The Southwestern Historical Quarterly, Volume 78, July 1974 - April, 1975 Page: 223
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in Washington on the history of the territories of the United States. At the
meeting, a selected group of historians presented professional papers, dis-
cussed research needs and problems, and heard government archivists com-
ment on the variety of territorial materials available in federal depositories.
The success of the gathering was due largely to John Porter Bloom, editor of
the ongoing Territorial Papers series, who organized and directed the affair.
Under Bloom's able hand, thirteen of the papers have been edited and pub-
lished in a volume entitled The American Territorial System. The result is
a perceptive survey of the origins, nature, and evolution of America's
The book may be divided into three sections: introductory material,
papers (several have critical comments appended; most have a discussion
of additional manuscript sources), and a collection of short biographies of
the program participants. Philip D. Jordan and Harold W. Ryan open the
volume with laudatory remarks about Clarence Carter, the initial editor
of the Territorial Papers, who defined, influenced, and actively promoted
the study of American territorial history. In the first two formal papers,
Arthur Bestor discusses the constitutional foundations and Robert Berk-
hofer comments on the Republican nature of the Northwest Ordinance of
1787. Next, Jo Tice Bloom and Robert W. Johannsen examine the voice
of the territories in Congress-the former focusing on the territorial dele-
gate, the latter on Stephen A. Douglas as chairman of the Senate Commit-
tee on Territories. In the section on territorial courts, John D. W. Guice,
portrays western judges as generally able and innovative; while William
L. Knecht takes a different tack, pointing to the political hacks that sat on
the Utah bench. Thomas G. Alexander evaluates the federal land survey
system and Kenneth Owens analyzes territorial political groupings. Robert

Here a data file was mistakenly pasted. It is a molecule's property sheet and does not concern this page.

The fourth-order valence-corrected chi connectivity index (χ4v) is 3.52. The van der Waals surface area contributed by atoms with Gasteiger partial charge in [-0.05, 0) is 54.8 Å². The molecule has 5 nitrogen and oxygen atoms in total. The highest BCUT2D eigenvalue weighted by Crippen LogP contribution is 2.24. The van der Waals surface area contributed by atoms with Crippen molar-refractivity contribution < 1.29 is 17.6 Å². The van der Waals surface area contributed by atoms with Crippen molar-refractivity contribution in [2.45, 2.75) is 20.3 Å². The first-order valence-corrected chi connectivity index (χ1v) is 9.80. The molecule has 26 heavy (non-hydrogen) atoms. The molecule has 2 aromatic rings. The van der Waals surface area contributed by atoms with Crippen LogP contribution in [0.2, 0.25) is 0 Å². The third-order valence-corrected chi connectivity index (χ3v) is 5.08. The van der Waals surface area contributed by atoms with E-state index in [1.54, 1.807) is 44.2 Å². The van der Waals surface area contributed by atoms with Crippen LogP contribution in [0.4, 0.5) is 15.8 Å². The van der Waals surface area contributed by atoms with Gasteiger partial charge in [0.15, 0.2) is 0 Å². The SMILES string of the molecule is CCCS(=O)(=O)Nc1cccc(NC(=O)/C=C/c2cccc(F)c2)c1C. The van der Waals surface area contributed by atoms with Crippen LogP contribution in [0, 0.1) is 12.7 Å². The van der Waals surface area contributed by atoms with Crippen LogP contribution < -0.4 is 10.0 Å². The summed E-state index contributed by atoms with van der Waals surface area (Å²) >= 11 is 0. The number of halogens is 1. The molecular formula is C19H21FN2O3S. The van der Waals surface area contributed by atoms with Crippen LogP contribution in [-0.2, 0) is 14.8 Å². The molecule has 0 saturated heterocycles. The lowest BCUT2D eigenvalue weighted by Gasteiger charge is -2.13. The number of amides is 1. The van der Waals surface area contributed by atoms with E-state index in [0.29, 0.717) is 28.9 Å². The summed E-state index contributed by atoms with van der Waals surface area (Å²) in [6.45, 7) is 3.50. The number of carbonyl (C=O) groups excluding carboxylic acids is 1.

W. Larson characterizes New Mexico's last years as a territory, and Robert
R. Robbins discusses the non-contiguous colonial empire in the twentieth
century. Harrison Loesch of the Interior Department closes the volume with
a status report on the United States dependencies at present.
As is true of any conference, the papers vary in scope and quality. In
general, those discussing the territories from the federal point of view
present stronger cases than those dealing with the local scene. All appear
to be soundly researched-although one might question Owen's comment
(p. 171) that N. O. Murphy in 1885 promoted "an anti-Apache Indian re-
moval movement" in Arizona. Murphy went to Arizona in 1883 and ob-
jected (later) more to Mormons than Apaches. Viewed collectively, the
papers suggest new areas for further study, but an essay pinpointing research
topics would have been very useful. An index also would have been helpful.
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Texas State Historical Association. The Southwestern Historical Quarterly, Volume 78, July 1974 - April, 1975, periodical, 1974/1975; Austin, Texas. (texashistory.unt.edu/ark:/67531/metapth117149/m1/258/: accessed September 20, 2017), University of North Texas Libraries, The Portal to Texas History, texashistory.unt.edu; crediting Texas State Historical Association.